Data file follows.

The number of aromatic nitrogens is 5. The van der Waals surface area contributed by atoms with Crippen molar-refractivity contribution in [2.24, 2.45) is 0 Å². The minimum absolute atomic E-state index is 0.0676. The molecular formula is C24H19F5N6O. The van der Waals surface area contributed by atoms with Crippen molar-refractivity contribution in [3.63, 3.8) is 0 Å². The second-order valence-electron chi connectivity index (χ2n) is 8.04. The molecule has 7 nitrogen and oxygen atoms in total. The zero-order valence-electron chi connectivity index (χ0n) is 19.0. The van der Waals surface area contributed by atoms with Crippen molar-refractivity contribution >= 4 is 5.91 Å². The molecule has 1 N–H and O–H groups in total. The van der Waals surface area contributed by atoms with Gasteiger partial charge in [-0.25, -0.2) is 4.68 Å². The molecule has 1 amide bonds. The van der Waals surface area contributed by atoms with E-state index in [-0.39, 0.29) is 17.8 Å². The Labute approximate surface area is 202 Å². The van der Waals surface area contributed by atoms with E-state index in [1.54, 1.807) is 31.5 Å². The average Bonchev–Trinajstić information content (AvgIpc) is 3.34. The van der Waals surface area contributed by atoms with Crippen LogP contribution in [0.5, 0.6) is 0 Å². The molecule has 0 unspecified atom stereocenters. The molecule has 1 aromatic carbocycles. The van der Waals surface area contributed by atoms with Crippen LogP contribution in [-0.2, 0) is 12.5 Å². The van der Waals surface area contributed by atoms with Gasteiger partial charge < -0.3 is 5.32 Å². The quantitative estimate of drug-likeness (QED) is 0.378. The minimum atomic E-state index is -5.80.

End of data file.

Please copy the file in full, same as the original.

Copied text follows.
The number of aromatic nitrogens is 5. The van der Waals surface area contributed by atoms with Crippen molar-refractivity contribution in [2.24, 2.45) is 0 Å². The minimum absolute atomic E-state index is 0.0676. The molecular formula is C24H19F5N6O. The van der Waals surface area contributed by atoms with Crippen molar-refractivity contribution in [3.63, 3.8) is 0 Å². The second-order valence-electron chi connectivity index (χ2n) is 8.04. The molecule has 7 nitrogen and oxygen atoms in total. The zero-order valence-electron chi connectivity index (χ0n) is 19.0. The van der Waals surface area contributed by atoms with Crippen molar-refractivity contribution >= 4 is 5.91 Å². The molecule has 1 N–H and O–H groups in total. The van der Waals surface area contributed by atoms with Gasteiger partial charge in [-0.25, -0.2) is 4.68 Å². The molecule has 1 amide bonds. The van der Waals surface area contributed by atoms with E-state index in [-0.39, 0.29) is 17.8 Å². The Labute approximate surface area is 202 Å². The van der Waals surface area contributed by atoms with E-state index in [1.54, 1.807) is 31.5 Å². The average Bonchev–Trinajstić information content (AvgIpc) is 3.34. The van der Waals surface area contributed by atoms with Crippen LogP contribution in [0.5, 0.6) is 0 Å². The molecule has 0 unspecified atom stereocenters. The molecule has 1 aromatic carbocycles. The van der Waals surface area contributed by atoms with Crippen LogP contribution in [-0.2, 0) is 12.5 Å². The van der Waals surface area contributed by atoms with Gasteiger partial charge < -0.3 is 5.32 Å². The quantitative estimate of drug-likeness (QED) is 0.378. The minimum atomic E-state index is -5.80.